It is also not uncommon for amphetamine users to experience ‘amphetamine psychosis’ which can lead to paranoia, erratic behaviour, restlessness, and irritability.
As is the case with other drugs, long-term amphetamine misuse can also increase the likelihood of tolerance and dependence.
What happens when you use amphetamines with other drugs?
Below is an overview of the side effects of using amphetamines alongside other drugs.
People who take certain antidepressants alongside amphetamines could be putting themselves at risk of irregular heartbeat and seizures, which could even be fatal.
Using amphetamines while drinking alcohol can increase heart rate and blood pressure. It can also increase the risk of alcohol poisoning, as a person taking amphetamines may not be fully aware of how much they are drinking.
People who take amphetamines and opioids simultaneously are at increased risk of irregular heartbeat, seizures, overdose and even death.
Which legislation covers amphetamine use?
Under UK law, amphetamines are classified as Class B drugs.
Controlled drugs refer to any substances that are tightly controlled by the government, because they pose a risk of addiction or misuse.
It is an offence for a person to have controlled drugs in their possession, unless in exceptional circumstances, such as when they have been prescribed by a doctor. This also covers activities relating to the production, supply or preparation of controlled drugs.
|SENTENCING FOR OFFENCES|
|Possession||Up to 5 years in prison, an unlimited fine or both|
|Supply||Up to 14 years in prison, an unlimited fine or both|
Drug Driving Road Traffic Act 2015
|SENTENCING FOR OFFENCES|
|Drug driving||Up to 6 months in prison, an unlimited fine or both
Driving licence endorsement for 11 years
One-year driving ban
|Causing death by dangerous driving||Up to 14 years in prison|
Are amphetamines used in medicine?
In the UK, stimulant drugs like amphetamines are most commonly used to treat medical conditions such as attention deficit hyperactivity disorder (ADHD), which can cause a person to act on impulse and affect their ability to concentrate, and narcolepsy, a neurological disorder that affects sleep-wake cycles.
Certain amphetamines have also been shown to lessen the symptoms of Parkinson’s disease.
How long do amphetamines stay in your system?
When a person uses amphetamines, a proportion of the drug and its metabolites are released into the bloodstream, with a small amount being excreted by the body in a variety of ways.
How long a drug remains in the system and how quickly a person might feel the effects depends on several factors including how the drug was ingested, frequency of use, and the metabolism and weight of the individual.
For example, if amphetamines are swallowed, the effects are typically felt more slowly and can be less intense. However, a person who snorts, injects or smokes amphetamines may experience effects more quickly and more intensely.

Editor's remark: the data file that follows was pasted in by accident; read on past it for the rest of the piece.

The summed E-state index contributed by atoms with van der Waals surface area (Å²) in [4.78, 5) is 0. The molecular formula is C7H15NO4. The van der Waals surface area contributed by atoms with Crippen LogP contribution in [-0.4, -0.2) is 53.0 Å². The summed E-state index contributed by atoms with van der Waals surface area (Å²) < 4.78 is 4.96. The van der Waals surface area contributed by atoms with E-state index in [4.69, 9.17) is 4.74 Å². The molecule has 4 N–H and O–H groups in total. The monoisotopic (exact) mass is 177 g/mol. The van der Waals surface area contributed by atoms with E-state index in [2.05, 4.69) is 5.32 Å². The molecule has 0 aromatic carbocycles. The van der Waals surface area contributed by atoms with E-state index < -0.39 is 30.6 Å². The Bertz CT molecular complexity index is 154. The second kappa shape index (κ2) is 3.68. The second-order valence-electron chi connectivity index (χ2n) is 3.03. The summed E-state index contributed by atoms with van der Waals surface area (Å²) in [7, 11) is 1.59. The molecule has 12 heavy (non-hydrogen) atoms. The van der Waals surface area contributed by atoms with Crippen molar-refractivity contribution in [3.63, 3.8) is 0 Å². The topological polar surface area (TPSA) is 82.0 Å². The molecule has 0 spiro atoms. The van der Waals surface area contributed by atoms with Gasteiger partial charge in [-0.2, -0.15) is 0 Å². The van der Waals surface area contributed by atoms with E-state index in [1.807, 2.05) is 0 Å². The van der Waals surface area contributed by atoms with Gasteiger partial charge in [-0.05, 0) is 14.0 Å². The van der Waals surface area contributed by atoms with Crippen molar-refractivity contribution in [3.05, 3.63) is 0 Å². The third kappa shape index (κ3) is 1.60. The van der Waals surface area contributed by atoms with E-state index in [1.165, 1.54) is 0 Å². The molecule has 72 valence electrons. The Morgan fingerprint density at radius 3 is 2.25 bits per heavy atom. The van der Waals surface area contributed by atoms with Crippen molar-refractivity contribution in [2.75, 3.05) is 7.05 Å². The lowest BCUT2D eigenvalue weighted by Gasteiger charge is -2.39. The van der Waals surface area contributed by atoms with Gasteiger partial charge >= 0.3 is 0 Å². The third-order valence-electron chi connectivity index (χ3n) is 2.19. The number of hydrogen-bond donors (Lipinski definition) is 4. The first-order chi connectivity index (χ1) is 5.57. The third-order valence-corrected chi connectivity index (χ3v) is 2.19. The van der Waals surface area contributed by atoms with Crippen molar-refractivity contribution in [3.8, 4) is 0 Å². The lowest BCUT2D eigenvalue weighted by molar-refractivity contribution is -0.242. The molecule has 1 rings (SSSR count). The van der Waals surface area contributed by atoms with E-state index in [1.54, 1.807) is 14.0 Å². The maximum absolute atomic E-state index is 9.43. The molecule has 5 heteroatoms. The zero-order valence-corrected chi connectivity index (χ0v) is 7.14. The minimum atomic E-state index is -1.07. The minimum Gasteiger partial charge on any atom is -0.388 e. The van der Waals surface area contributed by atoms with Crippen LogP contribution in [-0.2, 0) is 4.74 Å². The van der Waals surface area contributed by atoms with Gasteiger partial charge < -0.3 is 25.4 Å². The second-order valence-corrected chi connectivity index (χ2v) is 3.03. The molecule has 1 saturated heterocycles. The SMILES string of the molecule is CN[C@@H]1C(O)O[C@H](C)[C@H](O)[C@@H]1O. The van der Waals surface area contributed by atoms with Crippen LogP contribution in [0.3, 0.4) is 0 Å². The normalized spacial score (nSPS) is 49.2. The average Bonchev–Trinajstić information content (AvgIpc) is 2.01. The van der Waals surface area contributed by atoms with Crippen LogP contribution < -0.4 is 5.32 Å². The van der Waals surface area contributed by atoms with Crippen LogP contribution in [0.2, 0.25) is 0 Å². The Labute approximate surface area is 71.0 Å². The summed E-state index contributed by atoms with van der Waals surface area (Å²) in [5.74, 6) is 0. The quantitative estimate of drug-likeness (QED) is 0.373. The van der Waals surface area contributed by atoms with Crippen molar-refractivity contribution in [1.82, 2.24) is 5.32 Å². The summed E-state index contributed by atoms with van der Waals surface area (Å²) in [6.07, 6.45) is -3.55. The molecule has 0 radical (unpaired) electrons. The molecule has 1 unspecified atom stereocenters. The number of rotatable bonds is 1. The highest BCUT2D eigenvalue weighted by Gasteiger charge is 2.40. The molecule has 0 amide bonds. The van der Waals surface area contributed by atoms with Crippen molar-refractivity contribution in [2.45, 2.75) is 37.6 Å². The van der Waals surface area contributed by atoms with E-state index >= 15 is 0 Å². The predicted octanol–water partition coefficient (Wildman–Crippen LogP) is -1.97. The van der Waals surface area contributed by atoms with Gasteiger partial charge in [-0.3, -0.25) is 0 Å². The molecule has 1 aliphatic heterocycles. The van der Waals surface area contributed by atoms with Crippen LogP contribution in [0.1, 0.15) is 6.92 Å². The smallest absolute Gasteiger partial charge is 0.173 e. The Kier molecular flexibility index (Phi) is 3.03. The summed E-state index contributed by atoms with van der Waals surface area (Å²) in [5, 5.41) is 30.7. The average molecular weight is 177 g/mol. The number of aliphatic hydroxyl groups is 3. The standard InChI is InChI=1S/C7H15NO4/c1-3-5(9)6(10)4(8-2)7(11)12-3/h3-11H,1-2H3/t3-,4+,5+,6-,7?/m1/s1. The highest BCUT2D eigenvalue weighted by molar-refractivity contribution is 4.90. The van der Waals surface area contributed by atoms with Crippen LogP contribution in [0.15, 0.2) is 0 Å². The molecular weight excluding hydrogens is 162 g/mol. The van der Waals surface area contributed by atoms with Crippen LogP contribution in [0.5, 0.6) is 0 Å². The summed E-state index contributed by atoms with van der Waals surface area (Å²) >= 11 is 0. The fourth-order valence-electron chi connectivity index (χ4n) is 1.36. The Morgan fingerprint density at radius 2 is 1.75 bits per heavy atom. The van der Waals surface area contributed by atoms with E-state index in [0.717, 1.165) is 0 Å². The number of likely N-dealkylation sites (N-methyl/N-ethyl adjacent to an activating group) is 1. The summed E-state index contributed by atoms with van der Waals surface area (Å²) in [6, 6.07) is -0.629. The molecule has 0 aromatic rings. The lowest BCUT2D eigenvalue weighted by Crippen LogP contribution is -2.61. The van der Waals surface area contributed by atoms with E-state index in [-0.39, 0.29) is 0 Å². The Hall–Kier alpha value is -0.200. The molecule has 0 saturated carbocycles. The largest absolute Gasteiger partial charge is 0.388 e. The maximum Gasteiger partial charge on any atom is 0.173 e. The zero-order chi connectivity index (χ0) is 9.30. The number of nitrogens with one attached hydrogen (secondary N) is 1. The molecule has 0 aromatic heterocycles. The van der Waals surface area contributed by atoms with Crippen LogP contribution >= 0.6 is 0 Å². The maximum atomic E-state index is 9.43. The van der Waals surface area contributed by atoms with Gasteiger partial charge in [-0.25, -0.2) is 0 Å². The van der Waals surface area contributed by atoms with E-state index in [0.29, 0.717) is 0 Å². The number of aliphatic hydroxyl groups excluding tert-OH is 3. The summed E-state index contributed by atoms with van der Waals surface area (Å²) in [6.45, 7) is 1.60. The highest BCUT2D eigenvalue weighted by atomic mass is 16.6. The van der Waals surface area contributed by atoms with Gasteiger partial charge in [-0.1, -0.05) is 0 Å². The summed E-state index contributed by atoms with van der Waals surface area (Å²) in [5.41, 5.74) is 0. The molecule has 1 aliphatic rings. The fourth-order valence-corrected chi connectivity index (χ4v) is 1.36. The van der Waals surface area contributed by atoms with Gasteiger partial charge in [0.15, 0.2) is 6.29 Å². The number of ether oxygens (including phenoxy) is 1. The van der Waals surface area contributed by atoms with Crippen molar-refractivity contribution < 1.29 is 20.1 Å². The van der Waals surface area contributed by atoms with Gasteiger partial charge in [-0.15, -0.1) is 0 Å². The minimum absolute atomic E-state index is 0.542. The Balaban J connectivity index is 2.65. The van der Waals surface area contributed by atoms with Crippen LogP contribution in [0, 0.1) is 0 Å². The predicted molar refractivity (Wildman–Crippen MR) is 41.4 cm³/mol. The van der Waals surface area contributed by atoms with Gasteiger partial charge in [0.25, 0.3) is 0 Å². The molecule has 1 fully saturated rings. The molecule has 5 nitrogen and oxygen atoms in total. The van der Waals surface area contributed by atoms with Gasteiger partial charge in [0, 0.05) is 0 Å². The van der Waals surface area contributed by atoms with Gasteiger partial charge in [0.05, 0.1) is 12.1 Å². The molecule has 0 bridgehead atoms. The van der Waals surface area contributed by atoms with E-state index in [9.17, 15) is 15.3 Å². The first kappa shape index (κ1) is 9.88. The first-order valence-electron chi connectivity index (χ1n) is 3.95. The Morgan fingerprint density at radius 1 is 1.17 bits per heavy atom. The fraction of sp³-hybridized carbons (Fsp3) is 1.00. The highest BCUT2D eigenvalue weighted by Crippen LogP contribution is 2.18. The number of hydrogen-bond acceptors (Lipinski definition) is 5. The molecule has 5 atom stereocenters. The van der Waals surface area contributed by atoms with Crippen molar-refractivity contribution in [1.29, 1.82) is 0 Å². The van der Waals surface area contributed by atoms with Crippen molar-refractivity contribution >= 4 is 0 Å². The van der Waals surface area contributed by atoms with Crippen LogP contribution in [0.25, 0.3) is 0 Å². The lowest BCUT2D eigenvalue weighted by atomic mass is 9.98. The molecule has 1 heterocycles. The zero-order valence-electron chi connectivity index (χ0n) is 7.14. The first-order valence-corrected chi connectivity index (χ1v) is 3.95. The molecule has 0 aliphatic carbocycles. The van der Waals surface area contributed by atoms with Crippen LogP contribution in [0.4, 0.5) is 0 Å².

The effects of amphetamines can last from 30 minutes to eight hours. However, it is important to note that it can take a few days for a person to feel normal again after taking amphetamines.
How long does it take for amphetamines to show up in a drug test?
Even after the ‘high’ has long worn off, amphetamine use can be detected by a drug test long after the drug was first consumed, depending on the type of drug test you take.
The rate at which head hair grows means that head hair drug tests provide a wide window of detection for amphetamine use, making it possible to detect metabolites in the hair for up to 12 months, depending on the length of the hair.
Similarly, nail drug testing can be used to provide an overview of up to 12 months for drug use (six months for fingernails and 12 months for toenails).
How can I find out if a friend or family member is using amphetamines?
AlphaBiolabs offers a range of easy-to-use home drug tests, designed to give you peace of mind or enable you to seek support for a friend or loved one who has been misusing drugs.
For confidential advice about which test might best suit your needs, you can also call our Customer Services team on 0333 600 1300 or email email@example.com.
Please be aware that our home drug test kits are for peace of mind only, and the results cannot be used in court. If you require a drug test for official matters, you will need a legally-instructed drug test.
Home drug tests
Concerned about a loved one using drugs? Order one of our home drug tests today and get the answers you need.
Technical Trainer at AlphaBiolabs
A professionally-trained forensic scientist, Gail joined AlphaBiolabs in 2012 and holds the role of Technical Trainer.
Her day-to-day responsibilities include delivering in-depth training sessions both internally and externally, covering DNA, drug, and alcohol testing.
Throughout her career at AlphaBiolabs, Gail has held a variety of roles, including within the Legal and Workplace sectors of the business.
Before joining the company, Gail was a practicing forensic scientist with 25 years’ experience working for the Forensic Science Service, attending scenes of crime, and analysing physical and biological material with potential evidential value.
Gail also holds qualifications in chemistry and is a Lead Auditor for the ISO 9001 standard, the international standard for quality management.